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263
The Products Issue, May 2018
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May 2018

#263
May 2018

The Product Issue: Michael Anastassiades reflects on how his creative eye remains timeless in an age of instant visual gratification – and much more.

For Diamond Schmitt Architects’ National Arts Centre renewal, upgraded acoustics enhance performance and public space alike in an Ottawa brutalist landmark.

Acoustics often take centre stage when it comes to the design – or redesign – of any performance venue. In the case of Ottawa’s recently expanded National Arts Centre, however, sound quality plays a key role in shaping the experience of visitors before they even sit down for a show.

In 2012, Toronto’s Diamond Schmitt Architects, among the foremost designers of performing arts spaces in the world, was commissioned to transform the 1969 brutalist icon into a building that would better engage the public. This mandate was addressed first by supplanting the original concrete facade with a glass-panelled one that wraps around existing parts of the building as well as fronting a new north atrium, a double-height space used for pre-concert gatherings, recitals and other private and public events. The second component involved enhancing the sound quality in both the existing performance halls and the new atrium.

More than 300 identical coffers make up the ceiling of the NAC’s new atrium. Each side of the equilateral triangles is just over three metres long.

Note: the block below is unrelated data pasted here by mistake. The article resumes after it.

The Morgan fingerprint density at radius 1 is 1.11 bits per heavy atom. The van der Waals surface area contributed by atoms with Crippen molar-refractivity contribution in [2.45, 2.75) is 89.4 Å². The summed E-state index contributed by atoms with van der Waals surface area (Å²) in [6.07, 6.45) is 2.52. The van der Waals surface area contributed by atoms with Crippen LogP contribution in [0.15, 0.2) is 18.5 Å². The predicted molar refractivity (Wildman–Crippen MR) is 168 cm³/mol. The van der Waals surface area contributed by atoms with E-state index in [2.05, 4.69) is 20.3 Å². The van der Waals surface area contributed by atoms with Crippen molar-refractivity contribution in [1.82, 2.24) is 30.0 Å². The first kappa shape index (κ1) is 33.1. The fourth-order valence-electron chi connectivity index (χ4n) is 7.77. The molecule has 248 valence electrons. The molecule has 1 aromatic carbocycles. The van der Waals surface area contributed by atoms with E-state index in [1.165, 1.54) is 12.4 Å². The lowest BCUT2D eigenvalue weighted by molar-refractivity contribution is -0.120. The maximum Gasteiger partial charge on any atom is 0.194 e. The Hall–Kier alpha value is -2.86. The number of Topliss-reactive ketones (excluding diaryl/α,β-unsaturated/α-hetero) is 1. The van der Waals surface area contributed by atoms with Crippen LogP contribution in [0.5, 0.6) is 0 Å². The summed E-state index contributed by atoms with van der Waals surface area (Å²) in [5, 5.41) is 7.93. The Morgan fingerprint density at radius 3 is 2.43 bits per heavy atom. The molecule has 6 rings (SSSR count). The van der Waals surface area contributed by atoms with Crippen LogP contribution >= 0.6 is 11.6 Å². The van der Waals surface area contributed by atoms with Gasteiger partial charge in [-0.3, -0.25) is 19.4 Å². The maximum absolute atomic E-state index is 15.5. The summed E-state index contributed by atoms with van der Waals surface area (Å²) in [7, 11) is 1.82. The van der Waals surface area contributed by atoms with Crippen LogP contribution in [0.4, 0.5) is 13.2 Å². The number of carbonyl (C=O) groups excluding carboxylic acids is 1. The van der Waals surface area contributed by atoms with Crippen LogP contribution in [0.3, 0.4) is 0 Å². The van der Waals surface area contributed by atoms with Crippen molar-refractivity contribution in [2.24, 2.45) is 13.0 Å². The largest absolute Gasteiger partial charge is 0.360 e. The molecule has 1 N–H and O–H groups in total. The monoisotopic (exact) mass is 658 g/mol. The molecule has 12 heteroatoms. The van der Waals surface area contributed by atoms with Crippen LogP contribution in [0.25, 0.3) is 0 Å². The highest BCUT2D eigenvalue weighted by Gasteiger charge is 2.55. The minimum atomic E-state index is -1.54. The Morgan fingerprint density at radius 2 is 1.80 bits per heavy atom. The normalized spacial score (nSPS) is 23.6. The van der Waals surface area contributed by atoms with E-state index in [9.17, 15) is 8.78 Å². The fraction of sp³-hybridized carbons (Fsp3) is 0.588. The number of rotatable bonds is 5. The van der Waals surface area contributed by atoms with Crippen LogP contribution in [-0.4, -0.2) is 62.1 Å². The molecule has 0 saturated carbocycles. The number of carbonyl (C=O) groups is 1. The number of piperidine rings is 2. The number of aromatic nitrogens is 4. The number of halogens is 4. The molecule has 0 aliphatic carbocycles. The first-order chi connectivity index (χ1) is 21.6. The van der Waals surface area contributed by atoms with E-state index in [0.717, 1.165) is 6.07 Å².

“Lobbies are now used as gathering spaces,” project architect Jennifer Mallard says. “Sound generated by this activity is a good thing: It enlivens the public space. But it also has to be controlled so the space is acoustically comfortable.”

Made of Douglas fir glulam, the coffers are linked by steel plates that were fabricated off-site in linear groups. Each conceals insulation that mitigates noise and tempers the space’s hard surfaces.

To that end, sound-diffusion panels were incorporated into the atrium’s design with the help of Threshold Acoustics of Chicago. Instead of being discreetly tucked away, though, the panels constitute a key feature of the space: the ceiling, made up of 367 undulating coffers. Each of the triangular coffers is topped with soffits made of micro-perforated laminate by Eomac, a multinational supplier of acoustic wall and ceiling treatments. Above each panel is one inch of semi-rigid insulation for sound absorption.

Dramatic as well as functional, the ceiling hovers over new stepped seating, providing the acoustic variability that enables a range of events.

“To meet the goal of connecting the NAC visually to the city,” Mallard says, “we knew that we wanted a fully glazed facade. Given that the existing materials were also hard, the new surfaces used for sound absorption and diffusion had to be effective on many levels.”

This story was taken from the May 2018 issue of Azure. Buy a copy of the issue here, or subscribe here.

AZURE is an independent magazine working to bring you the best in design, architecture and interiors. We rely on advertising revenue to support the creative content on our site. Please consider whitelisting our site in your settings, or pausing your adblocker while stopping by.